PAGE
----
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Nokia SEC Report Outlines Significant Risks

Fri, 03/09/2012 - 7:14am
Andrew Berg

Nokia bared its soul in the company's annual Form 20-F report to the Securities and Exchange Commission (SEC), revealing a $1.8 billion loss in 2011, as well as coming clean on the myriad risks related to its all-in strategy on Microsoft's Windows Phone mobile platform.

Mobile phone volumes decreased 3 percent to 339.8 million units in 2011, compared to 349.2 million units in 2010. Nokia attributed the decline to a challenging competitive environment, especially during the first half of the year due to a lack of dual-SIM phones, which continued to be a growing part of the market. The company also felt pressure from a variety of competitors on pricing.

Nokia said it faces intense competition in feature phones, where a different type of ecosystem from that of smartphones is emerging, involving very low-cost components and manufacturing processes, with speed to market and attractive pricing being critical success factors.

The company said that lower component costs and more efficient manufacturing processes have lowered the barrier to market entry and enabled extremely low-cost feature phones in China and India.

But it is Nokia's smartphone play that could ultimately decide the company's fate going forward. While Nokia made good on its promise to bring its first Windows Phone smartphones to market by the end of 2011, adoption of the platform by consumers has been slow going. Yesterday's filing with the SEC sheds some light on the very real risks inherent in Nokia's strategy.

The report describes low-cost Android phones, which often sell for under $125, excluding taxes and subsidies, as a major challenge for Nokia, whose features phones have been the choice for many customers looking for a low-end mobile.

"In general, we believe product differentiation with Android is more challenging, leading to increased commoditization of these devices and the resulting downward pressure on pricing," the report stated. "In addition, there is uncertainty in relation to the intellectual property rights in the Android ecosystem, which we believe increases the risk of direct and indirect litigation for participants in that ecosystem."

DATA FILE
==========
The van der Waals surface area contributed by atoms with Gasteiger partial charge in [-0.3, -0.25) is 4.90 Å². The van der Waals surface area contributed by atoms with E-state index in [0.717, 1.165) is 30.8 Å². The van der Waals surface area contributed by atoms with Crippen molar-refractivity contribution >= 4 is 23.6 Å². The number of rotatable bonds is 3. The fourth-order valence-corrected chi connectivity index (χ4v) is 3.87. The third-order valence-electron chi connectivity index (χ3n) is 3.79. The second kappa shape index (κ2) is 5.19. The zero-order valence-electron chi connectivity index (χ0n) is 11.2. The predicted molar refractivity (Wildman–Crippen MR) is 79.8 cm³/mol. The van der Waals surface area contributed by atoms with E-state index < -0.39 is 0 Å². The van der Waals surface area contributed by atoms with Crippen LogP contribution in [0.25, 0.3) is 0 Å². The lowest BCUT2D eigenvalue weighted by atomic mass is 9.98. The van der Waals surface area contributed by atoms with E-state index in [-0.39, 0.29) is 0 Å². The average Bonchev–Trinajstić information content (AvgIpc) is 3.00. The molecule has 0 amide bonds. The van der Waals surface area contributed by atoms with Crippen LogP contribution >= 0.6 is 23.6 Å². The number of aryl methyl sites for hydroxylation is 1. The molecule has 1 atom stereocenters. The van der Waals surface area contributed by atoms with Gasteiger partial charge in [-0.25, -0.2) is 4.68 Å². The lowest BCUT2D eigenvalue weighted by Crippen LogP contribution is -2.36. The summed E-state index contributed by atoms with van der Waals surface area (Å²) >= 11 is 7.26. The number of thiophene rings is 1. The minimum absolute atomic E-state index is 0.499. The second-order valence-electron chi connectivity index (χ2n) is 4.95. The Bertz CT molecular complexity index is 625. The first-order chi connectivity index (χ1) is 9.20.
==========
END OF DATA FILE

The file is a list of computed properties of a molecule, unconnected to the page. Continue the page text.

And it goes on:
Nokia explains that the iOS and Android platforms, with their complete ecosystems, have made it harder for new players to squeeze into the market on another operating system. "As with any new platform, we may not succeed in developing it into a sufficiently attractive and competitive smartphone platform," the company admitted in the report.

Among a host of possible risks, including a lack of developer support for Windows Phone, differentiation and problems scaling, Nokia also said that a lack of compatible devices beyond the smartphone could be an issue.

"We manufacture mobile devices, but currently no other adjacent products, such as tablets, computers and other connected devices," the report noted. "As a result, Nokia products with Windows Phone may be a less compelling choice for consumers who wish to purchase multiple mobile products from the same manufacturer or with the same or compatible operating system in order to facilitate a smooth interaction among mobile products and electronic products of different types and screen sizes, such as mobile devices, tablets, computers and televisions."

It's a reasonable consideration. Nearly all Apple products can communicate with one another, including Macs, iPods, Apple TV, iPhones and iPads. The Android OS is now making its way into appliances, as well as tablets and media players.

The company's considerable mapping and location services division, which includes Navteq, is also feeling pressure from free services like Google Maps.

"With respect to digital map data and related location-based content, several global and local companies, as well as governmental and quasi-governmental agencies, are making more map data with improving coverage and content, and high quality, available free of charge or at lower prices," the report stated.

Nokia's Location & Commerce business also competes with companies such as TomTom, which licenses its map data and where competition is focused on the quality of the map data and pricing, and Open Street Map, a community-generated open source map available to users free of charge.

None of the information in Nokia's report to the SEC was unexpected. That the company has been treading dangerous waters for some time now is no secret. Investors took the news in stride. Shares of Nokia remained flat in early trading at $5.10.

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